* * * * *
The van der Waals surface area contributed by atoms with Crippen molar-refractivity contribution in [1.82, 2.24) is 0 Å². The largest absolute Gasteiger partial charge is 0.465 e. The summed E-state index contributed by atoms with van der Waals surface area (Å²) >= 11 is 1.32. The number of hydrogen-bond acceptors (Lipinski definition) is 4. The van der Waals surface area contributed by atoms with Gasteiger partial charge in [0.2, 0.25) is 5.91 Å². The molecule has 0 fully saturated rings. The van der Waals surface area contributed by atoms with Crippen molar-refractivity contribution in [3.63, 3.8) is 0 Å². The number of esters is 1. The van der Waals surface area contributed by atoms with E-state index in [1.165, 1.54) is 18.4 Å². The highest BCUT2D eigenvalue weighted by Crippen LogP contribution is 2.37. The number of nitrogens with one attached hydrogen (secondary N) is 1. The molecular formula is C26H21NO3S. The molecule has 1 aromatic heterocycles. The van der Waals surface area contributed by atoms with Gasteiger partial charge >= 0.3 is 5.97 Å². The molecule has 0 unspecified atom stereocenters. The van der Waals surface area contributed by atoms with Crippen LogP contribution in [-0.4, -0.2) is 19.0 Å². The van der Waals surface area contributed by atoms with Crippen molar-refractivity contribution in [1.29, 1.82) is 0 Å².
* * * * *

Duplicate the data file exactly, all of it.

The van der Waals surface area contributed by atoms with Crippen molar-refractivity contribution in [1.82, 2.24) is 0 Å². The largest absolute Gasteiger partial charge is 0.465 e. The summed E-state index contributed by atoms with van der Waals surface area (Å²) >= 11 is 1.32. The number of hydrogen-bond acceptors (Lipinski definition) is 4. The van der Waals surface area contributed by atoms with Gasteiger partial charge in [0.2, 0.25) is 5.91 Å². The molecule has 0 fully saturated rings. The van der Waals surface area contributed by atoms with Crippen molar-refractivity contribution in [3.63, 3.8) is 0 Å². The number of esters is 1. The van der Waals surface area contributed by atoms with E-state index in [1.165, 1.54) is 18.4 Å². The highest BCUT2D eigenvalue weighted by Crippen LogP contribution is 2.37. The number of nitrogens with one attached hydrogen (secondary N) is 1. The molecular formula is C26H21NO3S. The molecule has 1 aromatic heterocycles. The van der Waals surface area contributed by atoms with Gasteiger partial charge >= 0.3 is 5.97 Å². The molecule has 0 unspecified atom stereocenters. The van der Waals surface area contributed by atoms with Crippen LogP contribution in [-0.4, -0.2) is 19.0 Å². The van der Waals surface area contributed by atoms with Crippen molar-refractivity contribution in [1.29, 1.82) is 0 Å².